Howard: Do you make a distinction between art and craft, in that way? What kind of distinction would you make between the two?
Ahlers: There’s definitely a distinction – it’s interesting – in North American culture there is a definite distinction between craft and art, and I find in Japan, for instance, there’s not such a disconnect, and I identify more with that culture than with North American culture. Craft is accepted as an art form in that country and I feel I’ve had more success with the work that I do in Japan than I have with North America. The work I do is coming more from a place of emotional intelligence … it’s hard to explain… it’s sort of an intuitive response that the viewer has. I feel a strong connection with Japan.
Howard: Are you talking about the angora bunnies or your work in general?
Ahlers: In general – they don’t see such a disconnect between all of the stuff I do – they can see it as a package, whereas here it’s like I have two identities. I think, here, I’ve tried to hide the fact that I craft items because it’s so looked down upon, and that frustrates me. Because it’s feminine work, and feminine work isn’t heralded in the art community. So, I’m frustrated by that. Things are changing, I know, but – I’ve been doing this for a long while. I just persevere.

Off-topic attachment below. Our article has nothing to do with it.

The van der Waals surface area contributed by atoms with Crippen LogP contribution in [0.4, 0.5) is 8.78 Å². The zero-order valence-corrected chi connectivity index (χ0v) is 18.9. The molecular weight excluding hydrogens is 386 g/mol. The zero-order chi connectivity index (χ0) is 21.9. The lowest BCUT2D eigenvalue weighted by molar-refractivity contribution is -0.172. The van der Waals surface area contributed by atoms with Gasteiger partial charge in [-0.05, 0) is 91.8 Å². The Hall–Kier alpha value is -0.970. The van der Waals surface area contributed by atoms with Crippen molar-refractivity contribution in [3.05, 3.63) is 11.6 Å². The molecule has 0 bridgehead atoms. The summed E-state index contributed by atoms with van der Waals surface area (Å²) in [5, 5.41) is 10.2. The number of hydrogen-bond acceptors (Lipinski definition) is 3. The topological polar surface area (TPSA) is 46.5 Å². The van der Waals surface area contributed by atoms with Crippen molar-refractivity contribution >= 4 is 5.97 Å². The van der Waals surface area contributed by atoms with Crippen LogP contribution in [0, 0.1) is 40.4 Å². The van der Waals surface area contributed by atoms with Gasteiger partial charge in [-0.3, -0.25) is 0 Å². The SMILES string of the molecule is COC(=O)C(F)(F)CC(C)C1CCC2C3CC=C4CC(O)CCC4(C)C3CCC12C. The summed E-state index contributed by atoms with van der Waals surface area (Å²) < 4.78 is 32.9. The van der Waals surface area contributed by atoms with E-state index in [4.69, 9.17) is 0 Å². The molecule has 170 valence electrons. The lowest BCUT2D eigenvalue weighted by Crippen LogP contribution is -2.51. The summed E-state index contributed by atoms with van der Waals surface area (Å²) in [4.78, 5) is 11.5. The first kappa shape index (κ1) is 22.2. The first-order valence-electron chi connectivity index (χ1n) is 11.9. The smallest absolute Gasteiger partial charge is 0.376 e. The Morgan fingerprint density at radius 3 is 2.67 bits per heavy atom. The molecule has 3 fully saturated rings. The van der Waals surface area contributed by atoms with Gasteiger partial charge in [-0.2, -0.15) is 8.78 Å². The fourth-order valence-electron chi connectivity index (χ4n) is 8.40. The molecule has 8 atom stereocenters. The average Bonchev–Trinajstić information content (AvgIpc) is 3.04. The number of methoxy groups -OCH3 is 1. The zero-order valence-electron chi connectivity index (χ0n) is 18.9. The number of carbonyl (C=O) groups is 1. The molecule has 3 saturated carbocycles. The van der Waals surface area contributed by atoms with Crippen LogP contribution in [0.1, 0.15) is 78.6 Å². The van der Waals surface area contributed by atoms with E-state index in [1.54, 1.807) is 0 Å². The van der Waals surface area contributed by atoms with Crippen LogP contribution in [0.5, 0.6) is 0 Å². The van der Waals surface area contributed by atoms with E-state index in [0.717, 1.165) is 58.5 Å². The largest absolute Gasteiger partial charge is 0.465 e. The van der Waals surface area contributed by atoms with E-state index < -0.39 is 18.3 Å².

Howard: I’ve seen before you mention the distinction between masculine work and feminine work, masculine art and feminine art.
Howard: Would you characterize any of the work that you’ve done as ‘masculine art’ or is masculine art strictly applied to men?
Ahlers: No, when I say masculine/feminine, I don’t mean male/female, or men/women. I like to think of it as a yin/yang model, which is comprised of male and female characterisics– it has to operate as a whole, I think everyone is part male, part female, and the goal is to balance that out in the individual. I’m just more interested in seeing feminine work. For me, that’s more organic, more intuitive, there’s less structure –